Photo via Twitter user Tim Wallace
As we’ve mentioned before, New York City’s original pneumatic tube mail network has a fairly interesting history, transporting mail–and once, even a cat–throughout the city from 1897 to 1953. There are some remnants of the 27-mile postal system (which linked 23 post offices) still viewable to the intrepid, but images like this early-twentieth-century map reveal the extent of the unique delivery system and the promise it once held, as well as how some destinations on the network have evolved.
The map, created in 1908, shows the existing and proposed pneumatic tube lines in Manhattan at the time–a surprisingly far reach, from 125th Street to the General Post Office (now Cadman Plaza) in Brooklyn that was built into the Brooklyn Bridge. The Manhattan tubes’ southern terminus was the Alexander Hamilton Custom House, now home to the New York City branch of the National Museum of the American Indian, which had completed construction only one year prior. The map also notably names Grand Central Terminal (home to its fair share of quirks) as Grand Central Depot, which it was called until 1913.
Image source: Smithsonian National Post Office Museum
Dotted lines indicate proposed tubes running down the east side of the island, and from West 17th Street to the Foreign Branch of the U.S. Postal Service off of Morton Street. Ernest Ingersoll’s A Handy Guide to New York City (1897) details the Foreign Branch as one of many offices used “primarily for the sale of stamps, the registering of letters, and the sale of money-orders,” while also noting the availability of pneumatics in the basements.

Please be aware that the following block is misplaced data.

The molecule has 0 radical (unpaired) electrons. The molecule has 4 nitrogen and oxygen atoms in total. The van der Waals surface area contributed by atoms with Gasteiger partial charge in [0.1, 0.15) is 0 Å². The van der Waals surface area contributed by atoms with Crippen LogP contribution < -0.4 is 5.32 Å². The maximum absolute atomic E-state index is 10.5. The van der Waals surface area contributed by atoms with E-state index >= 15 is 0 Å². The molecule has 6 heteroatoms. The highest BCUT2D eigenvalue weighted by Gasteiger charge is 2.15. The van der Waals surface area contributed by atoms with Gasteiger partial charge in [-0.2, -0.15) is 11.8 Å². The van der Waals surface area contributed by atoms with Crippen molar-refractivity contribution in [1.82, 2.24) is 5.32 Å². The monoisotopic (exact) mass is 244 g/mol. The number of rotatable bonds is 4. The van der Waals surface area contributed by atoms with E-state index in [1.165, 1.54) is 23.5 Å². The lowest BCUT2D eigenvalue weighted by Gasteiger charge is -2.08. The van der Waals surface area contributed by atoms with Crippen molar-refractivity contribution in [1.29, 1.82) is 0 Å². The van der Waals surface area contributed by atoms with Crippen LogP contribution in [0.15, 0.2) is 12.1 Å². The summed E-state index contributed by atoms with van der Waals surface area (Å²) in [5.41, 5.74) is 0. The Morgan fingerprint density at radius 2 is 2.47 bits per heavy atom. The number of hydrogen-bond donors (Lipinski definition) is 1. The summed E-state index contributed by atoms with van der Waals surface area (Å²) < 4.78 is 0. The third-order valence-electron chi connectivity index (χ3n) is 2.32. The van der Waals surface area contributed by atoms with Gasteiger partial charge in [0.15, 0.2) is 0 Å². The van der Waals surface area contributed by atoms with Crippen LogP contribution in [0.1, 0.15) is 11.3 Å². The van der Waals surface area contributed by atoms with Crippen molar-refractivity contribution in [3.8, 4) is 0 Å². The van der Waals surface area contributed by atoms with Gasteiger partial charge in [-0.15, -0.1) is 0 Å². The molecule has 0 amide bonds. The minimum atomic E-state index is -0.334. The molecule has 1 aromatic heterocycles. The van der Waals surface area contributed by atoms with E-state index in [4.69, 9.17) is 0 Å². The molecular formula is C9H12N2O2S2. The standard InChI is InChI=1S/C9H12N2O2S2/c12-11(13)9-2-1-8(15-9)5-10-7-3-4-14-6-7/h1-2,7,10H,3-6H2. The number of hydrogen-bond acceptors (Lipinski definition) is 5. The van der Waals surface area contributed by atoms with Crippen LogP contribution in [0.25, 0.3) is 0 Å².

Although they still saw limited use until 1953, by 1918 the tubes were already viewed as overly costly by the government and were being phased out for the cheaper method of automobile transportation. (There was also an ill-fated proposal 1922 to build another pneumatic network to transport waste throughout the city). To see how the mail network evolved, compare this early image to the map below of the completed system in Kate Ascher’s The Works.
Image via Kate Ascher’s The Works
The author can be reached via Twitter @jimipage26